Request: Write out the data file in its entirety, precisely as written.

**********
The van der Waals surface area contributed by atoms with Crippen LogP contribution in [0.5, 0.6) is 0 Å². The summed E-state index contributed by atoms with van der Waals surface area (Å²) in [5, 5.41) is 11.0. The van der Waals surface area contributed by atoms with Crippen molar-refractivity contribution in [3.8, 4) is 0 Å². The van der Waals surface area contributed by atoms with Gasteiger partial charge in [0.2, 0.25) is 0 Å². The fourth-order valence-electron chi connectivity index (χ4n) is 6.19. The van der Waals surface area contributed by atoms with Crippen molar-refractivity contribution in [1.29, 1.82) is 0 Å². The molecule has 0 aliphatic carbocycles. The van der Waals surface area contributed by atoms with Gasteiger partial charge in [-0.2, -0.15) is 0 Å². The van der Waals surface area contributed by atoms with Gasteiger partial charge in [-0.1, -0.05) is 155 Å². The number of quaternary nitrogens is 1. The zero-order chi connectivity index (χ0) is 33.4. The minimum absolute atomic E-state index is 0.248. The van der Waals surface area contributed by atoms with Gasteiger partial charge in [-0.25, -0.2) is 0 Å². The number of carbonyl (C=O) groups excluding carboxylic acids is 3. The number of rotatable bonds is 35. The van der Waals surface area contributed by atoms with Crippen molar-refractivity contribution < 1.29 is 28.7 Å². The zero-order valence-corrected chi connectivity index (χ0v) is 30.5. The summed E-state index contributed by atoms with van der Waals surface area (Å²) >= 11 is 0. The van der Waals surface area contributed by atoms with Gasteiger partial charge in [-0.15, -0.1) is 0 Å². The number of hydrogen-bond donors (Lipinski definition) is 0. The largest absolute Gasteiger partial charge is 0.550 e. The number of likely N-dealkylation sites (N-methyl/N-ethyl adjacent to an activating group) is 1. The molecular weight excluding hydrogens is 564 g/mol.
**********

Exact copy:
The van der Waals surface area contributed by atoms with Crippen LogP contribution in [0.5, 0.6) is 0 Å². The summed E-state index contributed by atoms with van der Waals surface area (Å²) in [5, 5.41) is 11.0. The van der Waals surface area contributed by atoms with Crippen molar-refractivity contribution in [3.8, 4) is 0 Å². The van der Waals surface area contributed by atoms with Gasteiger partial charge in [0.2, 0.25) is 0 Å². The fourth-order valence-electron chi connectivity index (χ4n) is 6.19. The van der Waals surface area contributed by atoms with Crippen molar-refractivity contribution in [1.29, 1.82) is 0 Å². The molecule has 0 aliphatic carbocycles. The van der Waals surface area contributed by atoms with Gasteiger partial charge in [-0.2, -0.15) is 0 Å². The van der Waals surface area contributed by atoms with Gasteiger partial charge in [-0.1, -0.05) is 155 Å². The number of quaternary nitrogens is 1. The zero-order chi connectivity index (χ0) is 33.4. The minimum absolute atomic E-state index is 0.248. The van der Waals surface area contributed by atoms with Gasteiger partial charge in [-0.25, -0.2) is 0 Å². The number of carbonyl (C=O) groups excluding carboxylic acids is 3. The number of rotatable bonds is 35. The van der Waals surface area contributed by atoms with Crippen molar-refractivity contribution < 1.29 is 28.7 Å². The zero-order valence-corrected chi connectivity index (χ0v) is 30.5. The summed E-state index contributed by atoms with van der Waals surface area (Å²) >= 11 is 0. The van der Waals surface area contributed by atoms with Gasteiger partial charge in [-0.15, -0.1) is 0 Å². The number of hydrogen-bond donors (Lipinski definition) is 0. The largest absolute Gasteiger partial charge is 0.550 e. The number of likely N-dealkylation sites (N-methyl/N-ethyl adjacent to an activating group) is 1. The molecular weight excluding hydrogens is 564 g/mol.